Posted by: kfugrip | November 10, 2007

One hundred nine: Audition

Audition, directed by Takashi Miike, is a film I’ve seen before.  Kelly had never seen it and we saw a clip from Audition during a Bravo’s 100 Scariest Movie Moments (or something like that).  She was so freaked out by the clip that I knew I had to get the film for her to see.  She refused to watch it without me for fear of being so scared that she would have bad dreams.  So, we watched it as my one hundred and ninth movie of 2007.

Audition is the story of a widower, Shigeharu Aoyama (Ryo Ishibashi) living with his son, that decides to “get back out there”.  His friend concocts a plan to use an audition as a way for  Shigeharu to meet women, as well as learn a lot about them, to date.  Shigeharu finds a beautiful, ex ballerina, Asamai Yamazaki (Eihi Sawaki) whom he begins courting.  It turns out that Asamai is very troubled and is exacting some sort of horrible revenge on men and Shigeharu happens to be the new victim.

What I liked: The film is structured in a way that lulls you into a sense of security that this is a domestic drama about a man trying to find love, but then there are bizarre shots cut into the otherwise normal story that foreshadows later events.  This creates a sinister layer to the story that pays off huge, in a very disturbing scene.  The final scene is a predecessor to the current trend of torture-as-horror-film happening now.  You squirm but you can’t take your eyes away.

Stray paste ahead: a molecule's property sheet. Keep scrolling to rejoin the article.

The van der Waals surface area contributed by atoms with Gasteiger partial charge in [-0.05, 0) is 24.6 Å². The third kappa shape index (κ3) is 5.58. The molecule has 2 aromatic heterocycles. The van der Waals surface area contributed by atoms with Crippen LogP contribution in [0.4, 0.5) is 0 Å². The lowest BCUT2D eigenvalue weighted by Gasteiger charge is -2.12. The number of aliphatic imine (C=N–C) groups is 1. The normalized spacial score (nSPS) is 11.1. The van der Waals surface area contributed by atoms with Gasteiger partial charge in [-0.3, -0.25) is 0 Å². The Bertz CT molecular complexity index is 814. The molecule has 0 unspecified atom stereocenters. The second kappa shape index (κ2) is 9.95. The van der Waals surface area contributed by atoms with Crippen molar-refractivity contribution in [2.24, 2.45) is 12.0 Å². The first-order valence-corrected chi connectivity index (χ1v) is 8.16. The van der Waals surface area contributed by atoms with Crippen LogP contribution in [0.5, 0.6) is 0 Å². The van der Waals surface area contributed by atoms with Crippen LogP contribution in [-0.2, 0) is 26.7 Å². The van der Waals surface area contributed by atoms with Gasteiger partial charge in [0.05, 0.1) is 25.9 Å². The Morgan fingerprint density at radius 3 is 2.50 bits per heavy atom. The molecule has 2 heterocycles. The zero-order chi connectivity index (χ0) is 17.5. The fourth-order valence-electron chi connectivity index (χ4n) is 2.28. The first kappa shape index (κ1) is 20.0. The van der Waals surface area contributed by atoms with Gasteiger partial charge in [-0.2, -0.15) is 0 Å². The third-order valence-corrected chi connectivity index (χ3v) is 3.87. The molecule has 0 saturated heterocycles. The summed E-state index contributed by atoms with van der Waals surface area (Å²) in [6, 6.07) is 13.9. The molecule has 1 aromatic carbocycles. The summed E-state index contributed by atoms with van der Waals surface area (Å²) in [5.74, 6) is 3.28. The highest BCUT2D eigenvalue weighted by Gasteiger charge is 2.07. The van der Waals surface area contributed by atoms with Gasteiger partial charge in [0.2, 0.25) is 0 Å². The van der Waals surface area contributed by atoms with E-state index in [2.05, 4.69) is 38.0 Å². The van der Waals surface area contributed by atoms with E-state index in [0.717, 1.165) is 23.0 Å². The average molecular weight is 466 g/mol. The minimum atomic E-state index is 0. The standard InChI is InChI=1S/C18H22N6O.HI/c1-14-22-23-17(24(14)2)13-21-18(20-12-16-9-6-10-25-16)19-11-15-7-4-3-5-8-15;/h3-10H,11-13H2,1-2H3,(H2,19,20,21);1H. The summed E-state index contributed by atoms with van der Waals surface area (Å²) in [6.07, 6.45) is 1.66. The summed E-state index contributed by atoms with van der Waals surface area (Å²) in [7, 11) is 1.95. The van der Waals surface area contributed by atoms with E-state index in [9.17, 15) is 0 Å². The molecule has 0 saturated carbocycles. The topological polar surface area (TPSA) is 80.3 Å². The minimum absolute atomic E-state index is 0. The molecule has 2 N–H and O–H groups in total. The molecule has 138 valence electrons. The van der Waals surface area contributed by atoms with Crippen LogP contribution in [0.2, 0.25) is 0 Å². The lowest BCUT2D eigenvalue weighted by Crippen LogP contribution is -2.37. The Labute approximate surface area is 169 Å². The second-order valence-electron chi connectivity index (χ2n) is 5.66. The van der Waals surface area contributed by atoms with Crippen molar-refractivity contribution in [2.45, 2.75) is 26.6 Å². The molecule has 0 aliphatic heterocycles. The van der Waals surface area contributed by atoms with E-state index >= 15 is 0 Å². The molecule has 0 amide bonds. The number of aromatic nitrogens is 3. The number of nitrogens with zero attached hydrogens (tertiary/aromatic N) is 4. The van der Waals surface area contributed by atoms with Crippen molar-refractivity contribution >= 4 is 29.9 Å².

Miike spends such a long time developing Shigeharu that we care about him more than in a typical horror movie where one, or two scenes constitute a first act introduction and then the scary stuff begins.   Audition keeps us in a state of tension throughout because we’ve seen the images that are on the horizon and we are worried about the Shigeharu because we like him.

What I didn’t like:  Seeing this film a second time dispelled some of the fantastic moments.  I used to recommend this movie to fans of horror movies because it is more of a thinking-mans-horror movie.  Upon a second viewing the film was a bit disjointed and confusing.  This confusion came off as creepy initially but this time I was wondering why they were giving us the strongest horror images in small clips during the domestic storyline, and how did these images fit?  Were they flashbacks, fantasies, am I supposed to think that the girl is waiting for the phone to ring?  It was distracting, which is a problem.  Still the film was very creepy and effective.

4 stars.

audition.jpg

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Responses

  1. You know how I feel about this movie.

    The disjointed feel adds to the tension. I like the idea that we are not sure what we are seeing. Is it a flashback? A dream? Did it happen at all? That is what makes this film so rewatchable.


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